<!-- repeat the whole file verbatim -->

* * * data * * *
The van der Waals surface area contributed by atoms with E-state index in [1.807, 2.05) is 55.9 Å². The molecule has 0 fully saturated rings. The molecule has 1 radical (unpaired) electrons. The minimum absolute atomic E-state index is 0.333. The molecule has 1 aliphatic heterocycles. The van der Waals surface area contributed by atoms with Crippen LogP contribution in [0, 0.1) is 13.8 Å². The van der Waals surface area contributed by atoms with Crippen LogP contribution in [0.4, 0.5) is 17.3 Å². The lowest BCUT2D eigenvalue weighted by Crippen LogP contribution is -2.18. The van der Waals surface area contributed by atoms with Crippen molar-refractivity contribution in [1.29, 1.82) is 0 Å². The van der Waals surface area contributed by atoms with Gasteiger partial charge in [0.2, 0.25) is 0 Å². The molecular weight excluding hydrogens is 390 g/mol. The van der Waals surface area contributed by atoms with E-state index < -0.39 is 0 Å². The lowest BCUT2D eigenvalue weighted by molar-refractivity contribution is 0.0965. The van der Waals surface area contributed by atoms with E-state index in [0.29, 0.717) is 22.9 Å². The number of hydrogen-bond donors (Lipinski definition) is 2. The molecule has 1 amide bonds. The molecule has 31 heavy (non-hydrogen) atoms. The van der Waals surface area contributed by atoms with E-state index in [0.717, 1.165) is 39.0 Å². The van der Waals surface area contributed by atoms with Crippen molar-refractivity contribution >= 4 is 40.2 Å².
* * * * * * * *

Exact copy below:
The van der Waals surface area contributed by atoms with E-state index in [1.807, 2.05) is 55.9 Å². The molecule has 0 fully saturated rings. The molecule has 1 radical (unpaired) electrons. The minimum absolute atomic E-state index is 0.333. The molecule has 1 aliphatic heterocycles. The van der Waals surface area contributed by atoms with Crippen LogP contribution in [0, 0.1) is 13.8 Å². The van der Waals surface area contributed by atoms with Crippen LogP contribution in [0.4, 0.5) is 17.3 Å². The lowest BCUT2D eigenvalue weighted by Crippen LogP contribution is -2.18. The van der Waals surface area contributed by atoms with Crippen molar-refractivity contribution in [1.29, 1.82) is 0 Å². The van der Waals surface area contributed by atoms with Gasteiger partial charge in [0.2, 0.25) is 0 Å². The molecular weight excluding hydrogens is 390 g/mol. The van der Waals surface area contributed by atoms with E-state index < -0.39 is 0 Å². The lowest BCUT2D eigenvalue weighted by molar-refractivity contribution is 0.0965. The van der Waals surface area contributed by atoms with E-state index in [0.29, 0.717) is 22.9 Å². The number of hydrogen-bond donors (Lipinski definition) is 2. The molecule has 1 amide bonds. The molecule has 31 heavy (non-hydrogen) atoms. The van der Waals surface area contributed by atoms with E-state index in [0.717, 1.165) is 39.0 Å². The van der Waals surface area contributed by atoms with Crippen molar-refractivity contribution >= 4 is 40.2 Å².